We remain upbeat on emerging markets. 


Brent crude tumbled 5% to end the week at $63.8 while WTI shed 4% to $61. The drop was certainly due to general financial market weakness and only marginally to weekly data from the US Department of Energy. Its report noted a sharp 3-million barrel increase in crude inventories with petrol up by 2.5 million barrels. Distillates, however, slipped by 1 million barrels. US crude output rose to 10.28 million b/d. In Libya, the drop in production at the El-Feel site due to a strike by security services had no impact on the country’s production. According to certain sources, output was unchanged at 1.1 million b/d due to increased production at Waha and Sharara (the country's largest oilfield) which helped offset the short fall from El Feel. Reuters said OPEC output had hit a 10-month low of 32.28 million b/d in February, or 70,000 b/d less than in January due to the UAE producing less than their quota. 

Donald Trump followed up on the US Department of Commerce recommendations and announced new customs duties on steel and aluminium imports. Steel imports are to be taxed at 25% (the recommendation was for 24%) and aluminium at 10% (7.7% recommended) from next week. Some countries are expected to be exempt. Canada and Brazil are the largest exporters of steel to the US while Chinese imports are marginal.

The iron ore price rebounded further to $76/t, the best base metal performance over the last month. Investment in iron ore mines slumped by 23% in 2017, reducing the likelihood of the supply side growing.

The gold ounce only lost $10 over the week, proving relatively resilient to Jerome Powell’s rather hawkish comments. The new Fed chairman is upbeat on the US economy and thinks 4 rate hikes might be needed this year. An upturn in inflation might help the gold price despite the prospect of stronger-than-expected monetary tightening. 

  Corporate debt



Upcoming political events in Italy and Germany drove fixed income and credit markets over the week and will continue to do so next week.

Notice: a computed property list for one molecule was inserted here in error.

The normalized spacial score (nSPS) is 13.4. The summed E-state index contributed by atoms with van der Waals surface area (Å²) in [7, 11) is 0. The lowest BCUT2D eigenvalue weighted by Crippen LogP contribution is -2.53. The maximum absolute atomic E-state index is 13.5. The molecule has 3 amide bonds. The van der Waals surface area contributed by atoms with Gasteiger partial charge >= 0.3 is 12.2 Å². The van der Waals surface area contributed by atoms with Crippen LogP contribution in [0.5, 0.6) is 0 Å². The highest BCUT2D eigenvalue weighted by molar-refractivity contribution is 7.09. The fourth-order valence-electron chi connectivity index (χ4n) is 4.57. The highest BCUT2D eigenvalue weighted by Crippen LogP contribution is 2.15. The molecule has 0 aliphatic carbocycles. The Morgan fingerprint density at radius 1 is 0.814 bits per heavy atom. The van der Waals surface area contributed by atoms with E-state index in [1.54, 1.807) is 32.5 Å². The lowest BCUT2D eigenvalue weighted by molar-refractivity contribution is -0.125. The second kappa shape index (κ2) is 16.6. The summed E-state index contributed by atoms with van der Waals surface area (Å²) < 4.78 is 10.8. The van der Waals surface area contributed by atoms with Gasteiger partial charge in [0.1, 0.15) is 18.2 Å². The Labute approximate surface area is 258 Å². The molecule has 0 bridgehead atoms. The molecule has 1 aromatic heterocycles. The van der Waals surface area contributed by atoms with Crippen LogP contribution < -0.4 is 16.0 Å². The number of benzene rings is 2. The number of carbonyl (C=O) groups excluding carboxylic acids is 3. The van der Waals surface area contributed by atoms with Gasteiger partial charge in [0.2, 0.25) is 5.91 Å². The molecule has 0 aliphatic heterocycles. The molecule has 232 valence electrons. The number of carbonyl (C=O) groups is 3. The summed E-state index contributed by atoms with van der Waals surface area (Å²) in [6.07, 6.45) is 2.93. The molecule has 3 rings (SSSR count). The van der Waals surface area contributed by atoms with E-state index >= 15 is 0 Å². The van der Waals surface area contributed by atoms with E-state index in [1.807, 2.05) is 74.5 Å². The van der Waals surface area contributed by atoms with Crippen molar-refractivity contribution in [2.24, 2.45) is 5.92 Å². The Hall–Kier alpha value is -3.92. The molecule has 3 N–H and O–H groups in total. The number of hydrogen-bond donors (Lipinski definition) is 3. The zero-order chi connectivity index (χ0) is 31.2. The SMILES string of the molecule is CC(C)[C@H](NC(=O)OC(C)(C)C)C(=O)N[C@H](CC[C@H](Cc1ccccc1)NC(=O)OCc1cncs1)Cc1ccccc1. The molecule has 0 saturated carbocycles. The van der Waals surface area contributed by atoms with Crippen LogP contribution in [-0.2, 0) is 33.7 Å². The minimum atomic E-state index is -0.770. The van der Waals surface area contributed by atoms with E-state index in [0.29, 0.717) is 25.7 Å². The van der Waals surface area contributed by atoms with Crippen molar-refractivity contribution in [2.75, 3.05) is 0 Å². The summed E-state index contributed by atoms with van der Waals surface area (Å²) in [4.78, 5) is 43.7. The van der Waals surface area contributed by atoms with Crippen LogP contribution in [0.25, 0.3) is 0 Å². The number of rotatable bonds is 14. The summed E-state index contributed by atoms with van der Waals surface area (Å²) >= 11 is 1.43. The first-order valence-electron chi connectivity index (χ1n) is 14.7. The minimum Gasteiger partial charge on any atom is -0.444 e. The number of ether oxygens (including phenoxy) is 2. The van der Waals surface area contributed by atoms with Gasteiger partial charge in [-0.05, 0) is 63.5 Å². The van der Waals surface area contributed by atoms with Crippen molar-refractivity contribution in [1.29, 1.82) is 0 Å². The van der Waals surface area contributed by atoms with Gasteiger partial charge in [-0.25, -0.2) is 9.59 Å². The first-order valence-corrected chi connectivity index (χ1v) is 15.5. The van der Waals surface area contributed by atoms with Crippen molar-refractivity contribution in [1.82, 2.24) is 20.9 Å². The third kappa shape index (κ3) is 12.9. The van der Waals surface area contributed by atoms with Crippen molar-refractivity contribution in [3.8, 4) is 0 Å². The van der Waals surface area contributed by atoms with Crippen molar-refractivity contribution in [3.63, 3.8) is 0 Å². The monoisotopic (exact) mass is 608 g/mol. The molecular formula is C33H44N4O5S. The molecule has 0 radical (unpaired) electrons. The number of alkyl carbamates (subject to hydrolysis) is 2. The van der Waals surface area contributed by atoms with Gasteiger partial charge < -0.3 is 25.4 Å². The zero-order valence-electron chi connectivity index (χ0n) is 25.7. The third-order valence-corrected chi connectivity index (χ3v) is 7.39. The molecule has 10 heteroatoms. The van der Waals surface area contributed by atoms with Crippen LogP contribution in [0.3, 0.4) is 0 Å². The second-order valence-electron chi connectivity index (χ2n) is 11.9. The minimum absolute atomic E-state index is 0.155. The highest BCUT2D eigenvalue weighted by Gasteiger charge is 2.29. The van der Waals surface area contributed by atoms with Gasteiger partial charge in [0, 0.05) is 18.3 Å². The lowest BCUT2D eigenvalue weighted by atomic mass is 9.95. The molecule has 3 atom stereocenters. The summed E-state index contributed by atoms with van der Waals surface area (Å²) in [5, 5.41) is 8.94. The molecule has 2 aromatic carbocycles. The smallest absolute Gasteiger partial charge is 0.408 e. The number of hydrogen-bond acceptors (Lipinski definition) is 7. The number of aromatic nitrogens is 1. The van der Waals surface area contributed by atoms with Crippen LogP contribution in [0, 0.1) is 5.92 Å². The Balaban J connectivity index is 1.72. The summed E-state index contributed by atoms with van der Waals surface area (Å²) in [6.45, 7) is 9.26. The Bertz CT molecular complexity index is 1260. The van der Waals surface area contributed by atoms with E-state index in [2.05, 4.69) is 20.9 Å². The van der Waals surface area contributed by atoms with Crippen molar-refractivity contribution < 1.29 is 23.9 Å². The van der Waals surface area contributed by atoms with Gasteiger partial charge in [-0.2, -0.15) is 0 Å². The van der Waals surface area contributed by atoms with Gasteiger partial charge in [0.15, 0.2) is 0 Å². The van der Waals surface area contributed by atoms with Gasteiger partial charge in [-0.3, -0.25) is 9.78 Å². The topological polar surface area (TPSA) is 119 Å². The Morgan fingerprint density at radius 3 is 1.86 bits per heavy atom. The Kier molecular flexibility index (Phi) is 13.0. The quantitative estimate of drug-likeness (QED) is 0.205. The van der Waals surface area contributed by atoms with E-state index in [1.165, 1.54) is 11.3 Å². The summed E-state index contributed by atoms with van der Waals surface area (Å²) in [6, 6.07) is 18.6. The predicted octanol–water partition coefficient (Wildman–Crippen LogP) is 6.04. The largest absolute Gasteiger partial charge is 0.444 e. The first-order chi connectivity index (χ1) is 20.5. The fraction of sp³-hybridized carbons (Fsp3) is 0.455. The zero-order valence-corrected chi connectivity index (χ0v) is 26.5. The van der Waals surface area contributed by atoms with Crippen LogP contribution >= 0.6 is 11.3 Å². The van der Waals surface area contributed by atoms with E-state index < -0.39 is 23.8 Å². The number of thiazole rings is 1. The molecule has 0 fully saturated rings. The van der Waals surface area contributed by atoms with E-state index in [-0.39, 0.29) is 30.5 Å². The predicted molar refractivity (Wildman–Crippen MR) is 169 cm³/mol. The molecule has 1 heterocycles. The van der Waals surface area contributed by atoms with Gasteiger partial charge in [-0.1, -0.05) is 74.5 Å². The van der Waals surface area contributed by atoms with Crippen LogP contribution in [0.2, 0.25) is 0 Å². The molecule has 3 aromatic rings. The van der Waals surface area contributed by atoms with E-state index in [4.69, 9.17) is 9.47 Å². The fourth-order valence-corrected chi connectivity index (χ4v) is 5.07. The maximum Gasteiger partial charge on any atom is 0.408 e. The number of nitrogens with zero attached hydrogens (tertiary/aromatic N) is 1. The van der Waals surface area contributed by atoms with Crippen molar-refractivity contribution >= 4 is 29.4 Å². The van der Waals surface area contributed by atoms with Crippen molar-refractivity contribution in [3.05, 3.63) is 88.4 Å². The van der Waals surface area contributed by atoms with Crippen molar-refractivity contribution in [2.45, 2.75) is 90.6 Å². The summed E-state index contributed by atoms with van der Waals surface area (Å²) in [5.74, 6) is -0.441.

With the end of the results season in view, the high yield new issues market will certainly revive. Teva plans to launch a mega US dollar and euro-denominated issue in the week of March 5. Orpea (retirement homes) sold a 7-year maturity at 2.625%. Metro AG issued a 5-year bond at 1.125%. Equinix (US Data Centers) sold a 6-year maturity at 2.875%. 

Fiat Chrysler is mulling a spin-off of its subsidiary Magneti Marelli (car batteries and alternators) and Autodistribution (car parts) is getting ready for its IPO. 

In investment grade, Renault Credit International and Prologis had new issues while the blackout period was followed by Société Générale, BBVA and RBS and many others issuing senior HoldCo and non-preferred Senior debt. 


There were two new deals from repeat issuers this week. French real estate developer Nexity issued a €200m 7Y 0.25% coupon convertible. Belgian IT services company Econocom came to market with a €200m 5Y 0.5% coupon convertible. 

In Japan, another repeat issuer Sumitomo Metal Mining raised JPY 30bn with a 5Y zero coupon convertible for refinancing and share buyback purposes. The second deal came from relocation and maintenance company Relo Group which raised JPY 25bn with a 3Y zero coupon convertible for capex, refinancing and share buybacks. 

In the US, cloud-based communication software provider RingCentral came to market with a $400m 5Y zero coupon convertible for share buyback financing and general corporate purposes. 

In M&A news, Michrochip announced another acquisition, buying its smaller rival Microsemi for £10.15bn, a move which will increase its exposure to the communication and aero/defence end markets. And Ubisoft Entertainment is to acquire 2 smaller studios (1492 Studio for Mobile Gaming & Blue Mammoth for free-to-play games and a strong massive multiplayer online experience). 

In earnings news, Thai Hospitals operator Bangkok Dusit Medical Services reported a 7% YoY rise in fourth quarter revenues driven by stronger price intensity, an increase in international patients and new hospital openings.